Tagged: memorial


There is a memorial plaque in town. I pass it regularly. I remember.

I remember a sunny Saturday morning drilling at the firehouse.

I remember swearing loudly and running to the engine when the tones dropped.

I remember almost overshooting the address, and I remember the horrid moaning sound the engine's radial tires made as we literally skidded to a stop.

I remember leaping from the still-moving engine.

I remember the Doppler effect as the following ambulance shot past us, siren wailing, unable to stop in time.


I remember a tall staircase, narrow but straight.

I remember a tiny bedroom with too many rescuers in it.

I remember compressions, and ventilations, and “No shock advised.”

I remember an ambulance disappearing over the horizon.


I remember futility.

I remember we were too late.

I remember.


Memorial Day

“Fire Alarm to responding units, the caller reports the patient is turning blue.”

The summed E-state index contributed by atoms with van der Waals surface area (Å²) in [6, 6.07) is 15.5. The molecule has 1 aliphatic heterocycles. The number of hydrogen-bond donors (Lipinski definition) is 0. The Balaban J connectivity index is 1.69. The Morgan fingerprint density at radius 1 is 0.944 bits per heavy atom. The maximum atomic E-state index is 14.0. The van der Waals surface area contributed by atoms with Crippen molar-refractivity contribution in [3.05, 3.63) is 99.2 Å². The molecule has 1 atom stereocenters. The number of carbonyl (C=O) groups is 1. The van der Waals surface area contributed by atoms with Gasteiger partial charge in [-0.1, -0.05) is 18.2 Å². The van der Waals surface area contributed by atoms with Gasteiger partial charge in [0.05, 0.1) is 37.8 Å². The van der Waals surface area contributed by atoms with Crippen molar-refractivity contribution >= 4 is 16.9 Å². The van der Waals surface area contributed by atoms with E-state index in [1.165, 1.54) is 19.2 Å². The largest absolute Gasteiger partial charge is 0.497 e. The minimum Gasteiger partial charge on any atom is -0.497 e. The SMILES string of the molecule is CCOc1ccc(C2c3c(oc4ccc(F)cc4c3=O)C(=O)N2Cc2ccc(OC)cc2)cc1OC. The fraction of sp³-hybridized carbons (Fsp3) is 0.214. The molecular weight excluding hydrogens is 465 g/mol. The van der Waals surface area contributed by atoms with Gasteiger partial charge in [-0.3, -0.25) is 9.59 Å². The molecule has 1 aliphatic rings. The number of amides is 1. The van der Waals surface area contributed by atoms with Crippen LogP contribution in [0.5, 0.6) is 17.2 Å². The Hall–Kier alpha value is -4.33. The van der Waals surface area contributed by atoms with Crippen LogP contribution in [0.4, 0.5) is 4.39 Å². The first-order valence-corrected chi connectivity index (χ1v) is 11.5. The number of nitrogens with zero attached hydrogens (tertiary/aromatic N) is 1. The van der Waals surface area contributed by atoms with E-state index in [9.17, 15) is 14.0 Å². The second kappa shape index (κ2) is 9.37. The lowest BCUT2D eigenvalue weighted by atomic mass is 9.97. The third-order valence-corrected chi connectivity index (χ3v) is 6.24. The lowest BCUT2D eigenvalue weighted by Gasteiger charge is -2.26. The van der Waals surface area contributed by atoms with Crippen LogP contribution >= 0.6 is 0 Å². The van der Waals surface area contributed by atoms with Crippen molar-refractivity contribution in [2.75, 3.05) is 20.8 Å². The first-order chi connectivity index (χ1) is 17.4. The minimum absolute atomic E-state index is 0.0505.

It’s a ‘nice’ neighborhood; one where we don’t often see an overdose. We arrive in the kitchen of a well-kept single family home to find the firefighters manually breathing for our patient. He’s not our usual heroin overdose patient, either. He’s in his mid-twenties, well fed, well groomed, and surrounded by caring and concerned family. With one fresh track mark on his arm.
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Five roads – P365 for January 17, 2010

A wide state road crosses rolling countryside in the pre-dawn darkness. I roll along at the speed limit, following a dim set of tail lights on the horizon ahead.

I have a date with a sunrise.

Houses emerge from the darkness and flash past; red brick farms with large white porches, small modulars and trailer parks, an abandoned motel. With the radio off and the sunroof open, I am one with the cold morning.

Billboards blink in and out of existence. Been in an accident? Call us. Don’t drink and drive. Call Joe for oil, or propane, or plumbing repairs. Hank’s used cars. Franks Farm Equipment and Furniture (really). McDonald’s ahead.

I haven’t eaten breakfast, but the dawn will not wait.

John Cleese warns of a roundabout ahead. A large brick inn stands at the dark crossroads, with a modern 24-hour gas station glowing in glaring red neon from across the street. I roll onward.

The houses encroach on each other, forming rows of brick duplexes as I approach the famous junction of five roads. Another roundabout.